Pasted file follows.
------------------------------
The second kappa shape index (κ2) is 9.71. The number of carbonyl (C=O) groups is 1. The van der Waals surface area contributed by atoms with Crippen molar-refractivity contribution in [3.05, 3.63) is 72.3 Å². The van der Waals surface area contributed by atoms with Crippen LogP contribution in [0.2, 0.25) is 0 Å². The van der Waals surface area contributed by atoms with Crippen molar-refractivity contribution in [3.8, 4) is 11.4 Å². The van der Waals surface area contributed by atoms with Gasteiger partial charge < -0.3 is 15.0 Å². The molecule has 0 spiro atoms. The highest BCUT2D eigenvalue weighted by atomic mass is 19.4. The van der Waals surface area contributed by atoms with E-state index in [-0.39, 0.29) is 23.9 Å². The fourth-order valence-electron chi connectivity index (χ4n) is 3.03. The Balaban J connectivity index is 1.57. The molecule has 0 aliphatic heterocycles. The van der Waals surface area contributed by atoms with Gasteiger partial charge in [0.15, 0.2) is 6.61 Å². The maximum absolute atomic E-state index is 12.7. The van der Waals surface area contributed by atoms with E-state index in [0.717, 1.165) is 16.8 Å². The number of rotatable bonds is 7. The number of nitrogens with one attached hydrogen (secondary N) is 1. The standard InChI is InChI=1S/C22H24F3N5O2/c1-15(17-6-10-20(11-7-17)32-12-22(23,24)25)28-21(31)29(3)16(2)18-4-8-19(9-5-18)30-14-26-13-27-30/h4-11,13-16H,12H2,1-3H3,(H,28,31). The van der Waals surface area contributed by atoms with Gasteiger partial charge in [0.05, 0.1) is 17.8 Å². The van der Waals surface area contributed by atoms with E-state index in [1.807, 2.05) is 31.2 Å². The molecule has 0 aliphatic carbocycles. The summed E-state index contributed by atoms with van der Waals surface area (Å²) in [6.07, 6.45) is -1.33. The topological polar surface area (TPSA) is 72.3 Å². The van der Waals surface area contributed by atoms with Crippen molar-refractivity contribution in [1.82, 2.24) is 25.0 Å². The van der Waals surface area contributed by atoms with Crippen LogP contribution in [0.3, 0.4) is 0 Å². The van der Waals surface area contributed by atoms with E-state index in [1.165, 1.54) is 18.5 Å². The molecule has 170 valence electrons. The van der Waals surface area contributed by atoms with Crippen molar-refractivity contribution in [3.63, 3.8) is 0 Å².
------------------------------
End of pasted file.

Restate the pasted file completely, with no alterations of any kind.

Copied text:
The second kappa shape index (κ2) is 9.71. The number of carbonyl (C=O) groups is 1. The van der Waals surface area contributed by atoms with Crippen molar-refractivity contribution in [3.05, 3.63) is 72.3 Å². The van der Waals surface area contributed by atoms with Crippen LogP contribution in [0.2, 0.25) is 0 Å². The van der Waals surface area contributed by atoms with Crippen molar-refractivity contribution in [3.8, 4) is 11.4 Å². The van der Waals surface area contributed by atoms with Gasteiger partial charge < -0.3 is 15.0 Å². The molecule has 0 spiro atoms. The highest BCUT2D eigenvalue weighted by atomic mass is 19.4. The van der Waals surface area contributed by atoms with E-state index in [-0.39, 0.29) is 23.9 Å². The fourth-order valence-electron chi connectivity index (χ4n) is 3.03. The Balaban J connectivity index is 1.57. The molecule has 0 aliphatic heterocycles. The van der Waals surface area contributed by atoms with Gasteiger partial charge in [0.15, 0.2) is 6.61 Å². The maximum absolute atomic E-state index is 12.7. The van der Waals surface area contributed by atoms with E-state index in [0.717, 1.165) is 16.8 Å². The number of rotatable bonds is 7. The number of nitrogens with one attached hydrogen (secondary N) is 1. The standard InChI is InChI=1S/C22H24F3N5O2/c1-15(17-6-10-20(11-7-17)32-12-22(23,24)25)28-21(31)29(3)16(2)18-4-8-19(9-5-18)30-14-26-13-27-30/h4-11,13-16H,12H2,1-3H3,(H,28,31). The van der Waals surface area contributed by atoms with Gasteiger partial charge in [0.05, 0.1) is 17.8 Å². The van der Waals surface area contributed by atoms with E-state index in [1.807, 2.05) is 31.2 Å². The molecule has 0 aliphatic carbocycles. The summed E-state index contributed by atoms with van der Waals surface area (Å²) in [6.07, 6.45) is -1.33. The topological polar surface area (TPSA) is 72.3 Å². The van der Waals surface area contributed by atoms with Crippen molar-refractivity contribution in [1.82, 2.24) is 25.0 Å². The van der Waals surface area contributed by atoms with Crippen LogP contribution in [0.3, 0.4) is 0 Å². The van der Waals surface area contributed by atoms with E-state index in [1.165, 1.54) is 18.5 Å². The molecule has 170 valence electrons. The van der Waals surface area contributed by atoms with Crippen molar-refractivity contribution in [3.63, 3.8) is 0 Å².